Monday, 29 November 2021 10:53

Rare diseases: Myasthenia gravis studied using Organ-on-a-chip Technology Featured

Researchers at the University of Central Florida and at Hesperos, a company based in Orlando, have developed an organ-on-a-chip model to study the mechanisms of the rare autoimmune disease myasthenia gravis.

Myasthenia gravis is a load-dependent muscle weakness that is caused by an impaired transmission from the nerve to the muscle. As a result, muscle tension is disturbed after a nerve stimulus. This is due to the formation of endogenous antibodies that attack receptors on the muscle surface. The disease can manifest in visual disturbances, but can also affect other muscle groups up to the respiratory muscles. The disease is not curable1. However, affected individuals must take immunosuppressive drugs2 and live with limitations, thus improved therapies are needed.

Basic principles, but also possible therapies of this rare disease are mostly investigated with mice so far. Here, for example, injections of the muscle receptor into the animals are used to evoke the very stressful autoimmune reaction in order to treat appearing symptoms.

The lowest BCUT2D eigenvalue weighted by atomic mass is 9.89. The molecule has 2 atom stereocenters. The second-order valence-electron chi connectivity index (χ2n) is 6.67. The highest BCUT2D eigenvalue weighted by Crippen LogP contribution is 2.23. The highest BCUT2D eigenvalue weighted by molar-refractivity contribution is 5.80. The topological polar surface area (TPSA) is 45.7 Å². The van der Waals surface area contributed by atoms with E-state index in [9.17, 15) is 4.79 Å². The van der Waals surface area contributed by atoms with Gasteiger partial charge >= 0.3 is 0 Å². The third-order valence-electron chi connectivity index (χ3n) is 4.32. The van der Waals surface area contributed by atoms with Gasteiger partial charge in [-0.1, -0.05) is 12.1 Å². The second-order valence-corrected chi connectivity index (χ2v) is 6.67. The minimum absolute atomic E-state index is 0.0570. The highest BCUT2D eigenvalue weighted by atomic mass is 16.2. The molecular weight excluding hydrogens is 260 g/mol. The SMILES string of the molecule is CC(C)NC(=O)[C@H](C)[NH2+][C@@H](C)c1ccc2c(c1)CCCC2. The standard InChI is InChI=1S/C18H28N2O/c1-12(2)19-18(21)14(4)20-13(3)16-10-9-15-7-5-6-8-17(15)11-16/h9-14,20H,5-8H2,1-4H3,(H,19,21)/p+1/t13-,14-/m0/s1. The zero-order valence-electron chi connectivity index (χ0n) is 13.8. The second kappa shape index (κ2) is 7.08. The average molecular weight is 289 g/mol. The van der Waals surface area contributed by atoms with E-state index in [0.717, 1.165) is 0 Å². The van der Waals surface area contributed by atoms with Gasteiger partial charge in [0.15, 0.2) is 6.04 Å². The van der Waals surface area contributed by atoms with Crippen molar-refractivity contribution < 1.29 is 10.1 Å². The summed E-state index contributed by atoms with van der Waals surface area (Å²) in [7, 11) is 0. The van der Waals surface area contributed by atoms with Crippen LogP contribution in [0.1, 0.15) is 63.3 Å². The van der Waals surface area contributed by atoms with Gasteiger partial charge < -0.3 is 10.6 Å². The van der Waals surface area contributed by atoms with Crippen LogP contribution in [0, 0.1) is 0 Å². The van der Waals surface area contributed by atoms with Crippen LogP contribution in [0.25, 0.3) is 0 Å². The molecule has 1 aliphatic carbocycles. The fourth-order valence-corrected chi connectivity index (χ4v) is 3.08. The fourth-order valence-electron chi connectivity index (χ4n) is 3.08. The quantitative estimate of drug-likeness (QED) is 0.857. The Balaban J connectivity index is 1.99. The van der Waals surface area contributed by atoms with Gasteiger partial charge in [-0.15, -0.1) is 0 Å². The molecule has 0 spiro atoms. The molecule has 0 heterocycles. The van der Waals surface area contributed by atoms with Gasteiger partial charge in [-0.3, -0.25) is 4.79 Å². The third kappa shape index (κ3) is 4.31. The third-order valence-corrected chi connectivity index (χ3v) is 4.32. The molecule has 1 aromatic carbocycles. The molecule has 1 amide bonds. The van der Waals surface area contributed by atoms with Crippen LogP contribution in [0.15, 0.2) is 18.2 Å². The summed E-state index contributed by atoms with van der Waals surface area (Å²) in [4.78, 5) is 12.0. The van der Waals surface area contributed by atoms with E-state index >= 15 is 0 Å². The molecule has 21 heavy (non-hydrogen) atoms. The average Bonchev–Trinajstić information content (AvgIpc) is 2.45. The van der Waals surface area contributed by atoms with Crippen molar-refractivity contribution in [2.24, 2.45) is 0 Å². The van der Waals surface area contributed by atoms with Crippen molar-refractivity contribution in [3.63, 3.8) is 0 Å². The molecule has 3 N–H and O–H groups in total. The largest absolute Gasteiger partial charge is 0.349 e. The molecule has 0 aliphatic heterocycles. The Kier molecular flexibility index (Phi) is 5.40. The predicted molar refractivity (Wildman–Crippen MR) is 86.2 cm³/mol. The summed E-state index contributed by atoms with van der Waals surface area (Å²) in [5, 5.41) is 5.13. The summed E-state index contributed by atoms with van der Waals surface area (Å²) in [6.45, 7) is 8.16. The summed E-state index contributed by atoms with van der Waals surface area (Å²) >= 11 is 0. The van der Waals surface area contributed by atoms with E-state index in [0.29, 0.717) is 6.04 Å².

However, there would be a significant lack of predictive in vivo models that can accurately simulate the disease pathology. This is due to differences between the immune systems of humans and laboratory animals, and because of the high mortality rate of animals due to the severity of the disease, which biases statistical analysis, according to the authors of the current study. Also, individual differences among patients often make personalized medicine necessary.

The researchers developed a coculture model of primary human skeletal muscle and induced pluripotent stem cell (iPSC)-derived motor neurons in a serum-free medium that together mimics a functional neuromuscular junction. The cells were brought together with an antibody against the acetylcholine receptor to induce the disease. The researchers observed that the antibody reduced the stability of the neuromuscular junction. A special role is played by the complement system, which has a complementary function in the antibody response3.

The scientists published their study in the journal Frontiers in Cell and Developmental Biology:
Smith, V.M., Nguyen, H., Rumsey, J.W., Long, C.J., Shuler, M.L. & Hickman, J.J. (2021). A Functional Human-on-a-Chip Autoimmune Disease Model of Myasthenia Gravis for Development of Therapeutics. Front. Cell Dev. Biol. 9:745897. doi:10.3389/fcell.2021.745897


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